With twelve match points in the bag, Daniele was assured of first place. Markus and Olli-Mikko both had four points (although Olli-Mikko carried one more win than everyone else from the play-offs round into the final, so was actually on five points), while Albert only had the one point.
Olli-Mikko's selection of The Shadow would decide the second, third and fourth places.
He began well, with more than 900M from ball one. He boosted that to 1.23B by the end of ball three which was enough to take the win and give him second place overall. Albert's 545M took second place in the last game, while Markus's 327M gave him third ahead of Daniele's 161M.
So Daniele won the Mihiderka Modern Tournament, Olli-Mikko was second, Markus third and Albert fourth.
Cash prizes were also awarded to the top four. Daniele won €250, Olli-Mikko €125, Markus €65 and Albert €35.
It was nearly 1am by the time the Modern Tournament was concluded, but there were still two more competitions to be decided - the Fantasy Quest and Star Trek tournaments.
The Star Trek Challenge was the first, with Daniele Acciari and Cesare Datri the two finalists.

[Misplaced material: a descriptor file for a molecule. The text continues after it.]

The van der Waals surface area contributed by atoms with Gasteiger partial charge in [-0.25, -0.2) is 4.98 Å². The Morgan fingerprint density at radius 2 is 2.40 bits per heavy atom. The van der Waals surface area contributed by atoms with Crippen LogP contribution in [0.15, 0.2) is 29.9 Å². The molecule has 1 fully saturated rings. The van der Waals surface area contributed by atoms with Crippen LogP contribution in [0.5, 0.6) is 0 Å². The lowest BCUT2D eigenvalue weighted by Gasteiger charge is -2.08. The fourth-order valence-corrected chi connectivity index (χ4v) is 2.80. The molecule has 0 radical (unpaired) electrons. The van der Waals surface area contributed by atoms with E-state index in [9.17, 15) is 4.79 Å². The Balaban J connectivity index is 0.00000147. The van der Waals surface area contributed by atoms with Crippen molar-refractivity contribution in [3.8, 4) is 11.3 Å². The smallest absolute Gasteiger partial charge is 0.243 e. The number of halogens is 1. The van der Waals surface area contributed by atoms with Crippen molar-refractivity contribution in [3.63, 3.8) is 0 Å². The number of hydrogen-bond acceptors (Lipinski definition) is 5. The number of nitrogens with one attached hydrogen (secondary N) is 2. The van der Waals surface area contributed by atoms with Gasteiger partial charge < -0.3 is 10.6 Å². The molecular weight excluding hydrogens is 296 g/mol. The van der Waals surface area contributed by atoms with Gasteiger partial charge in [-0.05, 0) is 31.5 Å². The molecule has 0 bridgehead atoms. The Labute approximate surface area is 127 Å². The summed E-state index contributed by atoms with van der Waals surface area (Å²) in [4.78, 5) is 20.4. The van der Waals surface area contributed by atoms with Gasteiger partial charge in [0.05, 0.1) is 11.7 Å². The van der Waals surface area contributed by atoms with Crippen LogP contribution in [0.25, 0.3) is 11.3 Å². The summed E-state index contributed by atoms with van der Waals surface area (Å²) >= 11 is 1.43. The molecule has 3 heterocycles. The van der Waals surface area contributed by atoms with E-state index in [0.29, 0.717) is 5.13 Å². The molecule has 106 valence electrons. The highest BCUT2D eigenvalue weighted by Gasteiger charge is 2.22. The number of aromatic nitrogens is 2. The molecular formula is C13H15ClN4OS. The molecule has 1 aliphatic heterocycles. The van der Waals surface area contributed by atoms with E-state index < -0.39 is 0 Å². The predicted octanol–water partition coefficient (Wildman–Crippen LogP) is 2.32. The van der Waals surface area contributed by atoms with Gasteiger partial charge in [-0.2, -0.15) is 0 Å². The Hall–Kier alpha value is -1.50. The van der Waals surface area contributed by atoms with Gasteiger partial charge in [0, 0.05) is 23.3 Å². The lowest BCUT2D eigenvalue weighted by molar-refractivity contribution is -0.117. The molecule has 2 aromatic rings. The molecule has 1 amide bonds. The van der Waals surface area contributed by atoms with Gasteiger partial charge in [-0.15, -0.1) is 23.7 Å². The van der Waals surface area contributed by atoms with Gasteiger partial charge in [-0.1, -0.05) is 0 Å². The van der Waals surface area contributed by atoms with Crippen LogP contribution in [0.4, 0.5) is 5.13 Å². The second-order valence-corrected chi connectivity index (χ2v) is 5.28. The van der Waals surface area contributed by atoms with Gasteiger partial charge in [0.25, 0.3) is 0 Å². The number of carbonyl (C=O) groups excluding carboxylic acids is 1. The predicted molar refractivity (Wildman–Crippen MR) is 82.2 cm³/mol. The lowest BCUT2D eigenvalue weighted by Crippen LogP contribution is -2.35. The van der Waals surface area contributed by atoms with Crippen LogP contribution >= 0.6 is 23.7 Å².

The three machines were played left-to-right in the best-of-three final.
Cesare won the final 2-1, with the player who played second winning each of the three games.
At 01:25 the final round of the Fantasy Quest by Stern tournament began. Markus Stix and Cesare Datri were playing, starting on Terminator 3 and moving along the line. Orbitor 1 wasn't used in the final.
Markus won on Terminator 3 before Cesare levelled the score by winning on Star Trek. Game of Thrones was therefore the decider, and it was Markus who triumphed to win the tournament.
Jonas Johanssen was third and Carlos Javier Parra fourth.
In the high score competitions, Devis Pierantozzi achieved the highest score on The Wizard of Oz. Devis won a flyer for the game signed by Jack Guarnieri, along with additional flyers for the same game and The Hobbit.
The Johnny Mnemonic High Score Competition was won by Daniele Acciari.
Daniele's 34BN score won him a DVD of the movie.
And so, just before 3am, all the tournaments had been decided, the trophies and prizes awarded, the machines switched off, the players had left, and the ECS Final and Mihiderka Pinball & Food Festival came to an end.
Even with the long hours, it had been a packed three days of playing competitive pinball and discovering new types of vegan food. Łukasz, Marcin and Mirek worked tirelessly in the run-up to the event and then all weekend to make sure all the players understood the rules, had any problems resolved, and got to enjoy themselves.
And while we're not about to convert to veganism any time soon, everyone surely left with a greater appreciation of the tasty dishes possible when only using plants as the ingredients.
© Pinball News 2016